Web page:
5 Tips To Support Your Child In French Immersion When You Don’t Speak French

French camp counsellor with camper


Setting Your Child Up For Success In French Immersion


You enrolled your child in French Immersion because you were excited about the flurry of positive benefits the program provides. Maybe you even have a few friends who rave about the program and couldn’t be happier with their decision. But when your kids start coming to you for help with homework, reality sinks in…


Help! I don’t speak French! What do I do?


The good news is, you don’t have to speak French to support your child in French Immersion. Over the years, I’ve seen many thriving French immersion students with English-speaking parents. If you, too, want your child to have a positive French Immersion experience, you can support them in other ways.


Not sure how?


Here are my 5 best tips to support your child through their language learning adventure:

Keep French Resources At Home


Quick and easy access to French material is key in setting your child up for success. They will become more resourceful and independent learners by having to find answers on their own.


Be sure to purchase the Bescherelles reference books. They will be a life-saver for your child! You can start with “La conjugaison” and “L’Orthographe”. Or you could even start with, “le Français pour tous.”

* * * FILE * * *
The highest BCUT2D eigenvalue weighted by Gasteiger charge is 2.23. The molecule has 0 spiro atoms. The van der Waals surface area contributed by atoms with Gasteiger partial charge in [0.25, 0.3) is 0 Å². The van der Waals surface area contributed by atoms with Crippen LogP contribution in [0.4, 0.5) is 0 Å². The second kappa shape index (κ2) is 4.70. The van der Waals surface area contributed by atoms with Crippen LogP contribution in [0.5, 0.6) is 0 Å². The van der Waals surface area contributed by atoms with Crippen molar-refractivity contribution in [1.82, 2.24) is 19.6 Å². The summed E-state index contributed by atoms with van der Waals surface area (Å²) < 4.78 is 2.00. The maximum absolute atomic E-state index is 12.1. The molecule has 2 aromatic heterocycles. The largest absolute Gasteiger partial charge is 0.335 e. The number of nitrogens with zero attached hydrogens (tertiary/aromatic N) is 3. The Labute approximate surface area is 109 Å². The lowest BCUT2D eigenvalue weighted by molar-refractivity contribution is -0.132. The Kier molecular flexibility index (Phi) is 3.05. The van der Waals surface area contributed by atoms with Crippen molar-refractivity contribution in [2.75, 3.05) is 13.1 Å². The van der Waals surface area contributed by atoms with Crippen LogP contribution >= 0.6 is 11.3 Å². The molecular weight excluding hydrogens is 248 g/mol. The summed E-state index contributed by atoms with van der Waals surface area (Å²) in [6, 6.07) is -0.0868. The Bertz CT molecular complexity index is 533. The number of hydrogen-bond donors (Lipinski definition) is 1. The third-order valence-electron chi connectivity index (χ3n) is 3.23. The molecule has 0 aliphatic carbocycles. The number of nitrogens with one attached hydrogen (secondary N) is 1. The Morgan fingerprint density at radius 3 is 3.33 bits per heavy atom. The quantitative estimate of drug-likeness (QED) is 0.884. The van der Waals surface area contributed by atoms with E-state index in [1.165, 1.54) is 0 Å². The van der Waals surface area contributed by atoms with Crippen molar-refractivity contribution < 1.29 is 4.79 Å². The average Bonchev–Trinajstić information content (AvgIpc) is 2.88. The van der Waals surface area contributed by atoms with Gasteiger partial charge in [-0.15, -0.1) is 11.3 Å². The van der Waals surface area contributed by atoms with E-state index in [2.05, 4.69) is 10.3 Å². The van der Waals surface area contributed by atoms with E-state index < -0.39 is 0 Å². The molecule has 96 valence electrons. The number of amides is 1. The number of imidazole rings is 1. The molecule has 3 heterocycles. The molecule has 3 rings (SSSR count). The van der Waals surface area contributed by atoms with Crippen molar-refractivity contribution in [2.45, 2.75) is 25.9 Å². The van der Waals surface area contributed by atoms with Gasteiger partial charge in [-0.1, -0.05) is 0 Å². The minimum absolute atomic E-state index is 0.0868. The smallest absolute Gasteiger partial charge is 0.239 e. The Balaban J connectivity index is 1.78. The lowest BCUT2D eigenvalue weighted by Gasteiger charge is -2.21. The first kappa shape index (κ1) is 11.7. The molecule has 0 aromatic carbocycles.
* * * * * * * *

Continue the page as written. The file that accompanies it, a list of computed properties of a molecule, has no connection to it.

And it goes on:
These books can be purchased at the archambault.ca site or the Chapters site.


Another great resource to keep handy is the “Keys to French collection” which is a quick reference tool created by Canadian Parents for French.


Play Fun French Games


kids in French immersion playing a game.Using flashcards is a great way to help your child have fun while practicing their French vocabulary. Turn it into a competition where they feel eager to beat their last score.


At Camp Tournesol, we love to learn by playing games, especially with younger campers who are just beginning to learn French. One of our go-to activities is the French Bingo game that you can typically find at scholars choice. These bingo games help your child have fun while learning colors and other useful vocabulary.

We also love to play this fun game with the flashcards:


The Fly Swatter Game:Get a fly swatters for your child and maybe a friend. Place flashcards on the ground in front of them. Name an object and the kids should try to hit the right card. Be sure to let each child take a turn. You can also do another version of this game with stuffed animals. There are many variants of this game so don’t be afraid to use your imagination!


Help Your Child With “Les dictées”


You can help your child practice their spelling by reading vocabulary words aloud while they write. Plus they will get a kick out of correcting (and making fun of) your pronunciation! Dictées are an activity that children usually dread and struggle with in grade 1. So if you can get involved and help make it fun, it will go a long way to motivate your child.

Enroll Your Child In French Activities During The Summer

group of kids in French immersion performing

French play dates, excursions and summer day camps are a great way to keep your child progressing in French.


You can start by checking out all the activities that your local libraries offers, as well as some of the bigger attraction centers like the ROM and the Ontario Science Centre that offer french activities from time-to-time.